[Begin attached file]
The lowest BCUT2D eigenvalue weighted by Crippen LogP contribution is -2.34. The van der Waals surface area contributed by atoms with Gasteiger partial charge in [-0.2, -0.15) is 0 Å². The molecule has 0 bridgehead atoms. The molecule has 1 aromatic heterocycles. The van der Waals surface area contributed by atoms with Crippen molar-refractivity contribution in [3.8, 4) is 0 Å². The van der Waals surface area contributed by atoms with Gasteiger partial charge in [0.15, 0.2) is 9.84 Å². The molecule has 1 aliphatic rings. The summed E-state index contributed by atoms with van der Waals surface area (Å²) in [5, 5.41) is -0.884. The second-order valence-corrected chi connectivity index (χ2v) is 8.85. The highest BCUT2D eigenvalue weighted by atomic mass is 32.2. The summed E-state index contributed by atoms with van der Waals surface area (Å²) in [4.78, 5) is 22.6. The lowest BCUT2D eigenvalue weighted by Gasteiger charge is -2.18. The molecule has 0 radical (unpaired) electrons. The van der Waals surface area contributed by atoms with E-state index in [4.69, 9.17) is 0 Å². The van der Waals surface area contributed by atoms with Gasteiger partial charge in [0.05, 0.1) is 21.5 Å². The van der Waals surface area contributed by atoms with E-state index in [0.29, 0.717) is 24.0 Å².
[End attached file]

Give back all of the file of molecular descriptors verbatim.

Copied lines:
The lowest BCUT2D eigenvalue weighted by Crippen LogP contribution is -2.34. The van der Waals surface area contributed by atoms with Gasteiger partial charge in [-0.2, -0.15) is 0 Å². The molecule has 0 bridgehead atoms. The molecule has 1 aromatic heterocycles. The van der Waals surface area contributed by atoms with Crippen molar-refractivity contribution in [3.8, 4) is 0 Å². The van der Waals surface area contributed by atoms with Gasteiger partial charge in [0.15, 0.2) is 9.84 Å². The molecule has 1 aliphatic rings. The summed E-state index contributed by atoms with van der Waals surface area (Å²) in [5, 5.41) is -0.884. The second-order valence-corrected chi connectivity index (χ2v) is 8.85. The highest BCUT2D eigenvalue weighted by atomic mass is 32.2. The summed E-state index contributed by atoms with van der Waals surface area (Å²) in [4.78, 5) is 22.6. The lowest BCUT2D eigenvalue weighted by Gasteiger charge is -2.18. The molecule has 0 radical (unpaired) electrons. The van der Waals surface area contributed by atoms with E-state index in [4.69, 9.17) is 0 Å². The van der Waals surface area contributed by atoms with Gasteiger partial charge in [0.05, 0.1) is 21.5 Å². The van der Waals surface area contributed by atoms with E-state index in [0.29, 0.717) is 24.0 Å².